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Influenza News

Related terms: The Flu, Flu

Scientists Learn How Flu Virus Changes So Quickly

Posted 13 days ago by Drugs.com

TUESDAY, Oct. 3, 2017 – Scientists have pinpointed a mechanism that helps flu viruses mutate rapidly, which could lead to new ways to fight the flu. Because flu viruses mutate quickly, flu vaccines have to be redesigned every year. The MIT researchers found that to mutate rapidly, flu viruses use a group of proteins called chaperones in infected cells in the host (a person or animal with the flu). Blocking flu viruses from using the host cells' chaperones could help prevent the viruses from developing resistance to existing drugs and vaccines, the study authors said. "It's relatively easy to make a drug that kills a virus, or an antibody that stops a virus from propagating, but it's very hard to make one that the virus doesn't promptly escape from once you start using it," senior study author Matthew Shoulders, an associate professor of chemistry, said in an MIT news release. "Our data ... Read more

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Seqirus Receives FDA Approval of Afluria Quadrivalent (Influenza Vaccine) for People Five Years of Age and Older in the U.S.

Posted 25 Sep 2017 by Drugs.com

Cambridge, Mass — September 14, 2017 – Seqirus announced today that the U.S. Food and Drug Administration (FDA) has approved Afluria Quadrivalent (Influenza Vaccine) for use in people five years of age and older, extending the company's broad portfolio of influenza vaccine offerings. Afluria Quadrivalent, which was first approved in the U.S. in August 2016 for people aged 18 and older, helps protect against two influenza A strain viruses and two B strain viruses.3,10 "Pediatric health care providers now have a new vaccine option to help protect children five years and older against influenza," said Gregg Sylvester MD, Vice President of Medical Affairs at Seqirus. "As the only global vaccine company solely dedicated to influenza, we are committed to providing health care professionals and their patients with the broadest range of vaccine options available." The traditional seasonal i ... Read more

Related support groups: Influenza, Afluria, Influenza Prophylaxis, Influenza Virus Vaccine, Inactivated, Afluria Quadrivalent

When a Cold or Flu Strikes a Family Member

Posted 21 Sep 2017 by Drugs.com

THURSDAY, Sept. 21, 2017 – When one child gets sick, you might brace yourself for everyone getting sick. But it's possible to keep healthy family members from falling ill, too. When taking care of a sick child, handwashing is more important than ever. All healthy family members should wash frequently with soap and water or use an alcohol-based hand rub. Do this after every contact with the sick person, their room and bathroom, and any items he or she used. Handwashing is a must after: Every contact with the sick child. Changing diapers. Cleaning soiled linens or clothing. Wiping the child's nose. Forget sharing right now – this extends from food, drinking glasses and utensils to combs, brushes and clothing, including hats and scarves. According to the U.S. Centers for Disease Control and Prevention, your best bet is to create a sick room within your home for the patient, away from ... Read more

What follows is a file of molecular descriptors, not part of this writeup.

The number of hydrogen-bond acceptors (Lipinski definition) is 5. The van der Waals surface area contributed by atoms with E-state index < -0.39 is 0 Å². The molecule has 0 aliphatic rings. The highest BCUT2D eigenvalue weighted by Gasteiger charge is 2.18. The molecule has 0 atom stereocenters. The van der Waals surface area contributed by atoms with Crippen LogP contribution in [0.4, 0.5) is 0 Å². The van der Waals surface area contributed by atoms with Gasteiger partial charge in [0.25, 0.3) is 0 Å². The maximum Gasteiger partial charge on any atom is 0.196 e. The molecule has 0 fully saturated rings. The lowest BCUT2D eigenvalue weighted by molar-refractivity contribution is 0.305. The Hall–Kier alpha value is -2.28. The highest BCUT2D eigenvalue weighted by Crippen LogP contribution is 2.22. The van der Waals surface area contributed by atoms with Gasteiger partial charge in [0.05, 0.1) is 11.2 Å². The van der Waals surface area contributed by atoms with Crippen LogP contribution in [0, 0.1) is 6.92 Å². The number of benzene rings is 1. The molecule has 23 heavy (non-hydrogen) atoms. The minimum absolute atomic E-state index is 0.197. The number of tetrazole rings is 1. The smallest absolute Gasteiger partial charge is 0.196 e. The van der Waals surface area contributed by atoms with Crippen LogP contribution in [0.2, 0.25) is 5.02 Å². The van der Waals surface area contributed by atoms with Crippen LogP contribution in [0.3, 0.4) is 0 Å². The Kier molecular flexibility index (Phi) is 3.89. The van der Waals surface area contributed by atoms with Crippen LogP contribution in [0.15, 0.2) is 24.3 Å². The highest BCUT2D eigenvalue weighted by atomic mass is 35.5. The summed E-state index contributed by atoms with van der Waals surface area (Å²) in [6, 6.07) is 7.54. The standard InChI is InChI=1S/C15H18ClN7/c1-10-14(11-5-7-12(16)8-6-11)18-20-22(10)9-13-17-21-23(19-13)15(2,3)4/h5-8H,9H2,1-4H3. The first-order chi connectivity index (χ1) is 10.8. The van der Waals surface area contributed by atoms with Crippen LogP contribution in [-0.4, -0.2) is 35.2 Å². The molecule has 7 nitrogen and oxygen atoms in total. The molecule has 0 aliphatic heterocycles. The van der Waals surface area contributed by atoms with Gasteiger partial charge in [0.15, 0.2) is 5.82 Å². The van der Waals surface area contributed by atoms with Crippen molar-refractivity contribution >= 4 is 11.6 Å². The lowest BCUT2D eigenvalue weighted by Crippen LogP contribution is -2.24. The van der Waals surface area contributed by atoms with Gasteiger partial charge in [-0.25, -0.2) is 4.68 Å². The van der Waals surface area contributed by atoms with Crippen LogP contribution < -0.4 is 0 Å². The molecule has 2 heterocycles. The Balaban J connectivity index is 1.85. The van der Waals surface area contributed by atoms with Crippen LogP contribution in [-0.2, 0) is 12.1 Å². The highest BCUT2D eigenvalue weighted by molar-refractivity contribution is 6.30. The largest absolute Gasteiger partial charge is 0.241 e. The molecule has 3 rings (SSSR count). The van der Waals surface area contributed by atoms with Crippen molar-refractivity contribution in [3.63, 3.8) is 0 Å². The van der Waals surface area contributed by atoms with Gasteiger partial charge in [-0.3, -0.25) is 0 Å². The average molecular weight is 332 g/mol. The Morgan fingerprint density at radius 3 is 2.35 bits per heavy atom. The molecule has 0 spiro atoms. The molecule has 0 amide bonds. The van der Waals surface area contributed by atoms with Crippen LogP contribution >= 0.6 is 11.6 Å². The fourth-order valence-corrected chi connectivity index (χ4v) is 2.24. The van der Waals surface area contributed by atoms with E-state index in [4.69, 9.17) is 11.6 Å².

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Could Swine Flu Be Linked to Type 1 Diabetes?

Posted 14 Sep 2017 by Drugs.com

WEDNESDAY, Sept. 13, 2017 – Young people who've been infected with the H1N1 swine flu virus may be at increased risk for type 1 diabetes, a new study suggests. Researchers examined data from all the 2.28 million people aged 30 and younger in Norway between June 2009 (when pandemic H1N1 flu struck the country) and June 2014. People who reported flu symptoms during the pandemic were 18 percent more likely to later be diagnosed with type 1 diabetes than those who did not get the flu, the investigators found. This association was even stronger in children aged 15 or younger. Among that age group, those who were infected with H1N1 flu virus had a 25 percent increased risk of developing type 1 diabetes, according to the study. However, the association seen in the study doesn't prove a cause-and-effect relationship. The study findings were scheduled to be presented Wednesday at the annual ... Read more

Related support groups: Influenza, Diabetes, Type 1, Swine Influenza, Influenza A, Diagnosis and Investigation, Influenza with Pneumonia

Put Flu Shot on the Back-to-School Checklist

Posted 6 Sep 2017 by Drugs.com

WEDNESDAY, Sept. 8, 2017 – Annual flu vaccines are appropriate for everyone aged 6 months or older, the American Academy of Pediatrics reminds parents. It urges parents to vaccinate their kids to reduce the risk they'll develop severe, life-threatening influenza. Flu killed more than 100 children in the United States in the 2016-2017 season, and thousands of kids were hospitalized. Unvaccinated kids are at especially high risk of death from flu, the academy says. "Getting a flu shot as soon as the vaccine is available in your community should be on every parent's checklist, along with other back-to-school routines," said Dr. Flor Munoz, co-author of new academy flu vaccine recommendations. "We know that the flu should not be taken lightly. Everyone in the household, including pregnant women, grandparents, and child care providers, should be vaccinated to help prevent its spread," Munoz ... Read more